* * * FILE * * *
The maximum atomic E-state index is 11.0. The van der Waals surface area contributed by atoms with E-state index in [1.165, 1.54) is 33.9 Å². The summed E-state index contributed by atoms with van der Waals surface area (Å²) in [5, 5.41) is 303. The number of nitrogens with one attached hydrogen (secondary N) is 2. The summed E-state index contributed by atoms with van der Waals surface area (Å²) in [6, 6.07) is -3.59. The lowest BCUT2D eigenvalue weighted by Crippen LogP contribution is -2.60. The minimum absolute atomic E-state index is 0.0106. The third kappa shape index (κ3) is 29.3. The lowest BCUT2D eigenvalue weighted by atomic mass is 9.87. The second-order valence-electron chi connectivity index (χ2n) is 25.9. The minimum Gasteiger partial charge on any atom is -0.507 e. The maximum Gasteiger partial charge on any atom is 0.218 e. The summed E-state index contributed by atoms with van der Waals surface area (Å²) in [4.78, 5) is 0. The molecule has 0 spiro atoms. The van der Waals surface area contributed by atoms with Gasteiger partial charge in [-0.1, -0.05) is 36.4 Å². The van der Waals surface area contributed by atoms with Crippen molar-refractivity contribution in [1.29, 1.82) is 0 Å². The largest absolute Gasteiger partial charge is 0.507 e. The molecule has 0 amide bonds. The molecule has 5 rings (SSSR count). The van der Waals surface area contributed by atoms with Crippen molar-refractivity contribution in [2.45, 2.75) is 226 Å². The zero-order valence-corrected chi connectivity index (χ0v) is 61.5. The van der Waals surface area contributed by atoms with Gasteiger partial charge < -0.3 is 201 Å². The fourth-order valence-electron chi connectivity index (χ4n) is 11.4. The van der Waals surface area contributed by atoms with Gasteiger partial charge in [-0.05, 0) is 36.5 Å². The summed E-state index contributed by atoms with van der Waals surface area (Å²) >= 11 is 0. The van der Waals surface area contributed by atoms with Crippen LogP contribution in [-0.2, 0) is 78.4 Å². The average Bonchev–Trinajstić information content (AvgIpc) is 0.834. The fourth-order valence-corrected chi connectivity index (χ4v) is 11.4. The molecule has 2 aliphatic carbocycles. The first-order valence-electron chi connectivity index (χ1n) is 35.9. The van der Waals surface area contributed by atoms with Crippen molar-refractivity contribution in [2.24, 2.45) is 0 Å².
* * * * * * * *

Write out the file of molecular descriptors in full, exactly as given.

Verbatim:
The maximum atomic E-state index is 11.0. The van der Waals surface area contributed by atoms with E-state index in [1.165, 1.54) is 33.9 Å². The summed E-state index contributed by atoms with van der Waals surface area (Å²) in [5, 5.41) is 303. The number of nitrogens with one attached hydrogen (secondary N) is 2. The summed E-state index contributed by atoms with van der Waals surface area (Å²) in [6, 6.07) is -3.59. The lowest BCUT2D eigenvalue weighted by Crippen LogP contribution is -2.60. The minimum absolute atomic E-state index is 0.0106. The third kappa shape index (κ3) is 29.3. The lowest BCUT2D eigenvalue weighted by atomic mass is 9.87. The second-order valence-electron chi connectivity index (χ2n) is 25.9. The minimum Gasteiger partial charge on any atom is -0.507 e. The maximum Gasteiger partial charge on any atom is 0.218 e. The summed E-state index contributed by atoms with van der Waals surface area (Å²) in [4.78, 5) is 0. The molecule has 0 spiro atoms. The van der Waals surface area contributed by atoms with Gasteiger partial charge in [-0.1, -0.05) is 36.4 Å². The van der Waals surface area contributed by atoms with Crippen molar-refractivity contribution in [1.29, 1.82) is 0 Å². The largest absolute Gasteiger partial charge is 0.507 e. The molecule has 0 amide bonds. The molecule has 5 rings (SSSR count). The van der Waals surface area contributed by atoms with Crippen molar-refractivity contribution in [2.45, 2.75) is 226 Å². The zero-order valence-corrected chi connectivity index (χ0v) is 61.5. The van der Waals surface area contributed by atoms with Gasteiger partial charge < -0.3 is 201 Å². The fourth-order valence-electron chi connectivity index (χ4n) is 11.4. The van der Waals surface area contributed by atoms with Gasteiger partial charge in [-0.05, 0) is 36.5 Å². The summed E-state index contributed by atoms with van der Waals surface area (Å²) >= 11 is 0. The van der Waals surface area contributed by atoms with Crippen LogP contribution in [-0.2, 0) is 78.4 Å². The average Bonchev–Trinajstić information content (AvgIpc) is 0.834. The fourth-order valence-corrected chi connectivity index (χ4v) is 11.4. The molecule has 2 aliphatic carbocycles. The first-order valence-electron chi connectivity index (χ1n) is 35.9. The van der Waals surface area contributed by atoms with Crippen molar-refractivity contribution in [2.24, 2.45) is 0 Å².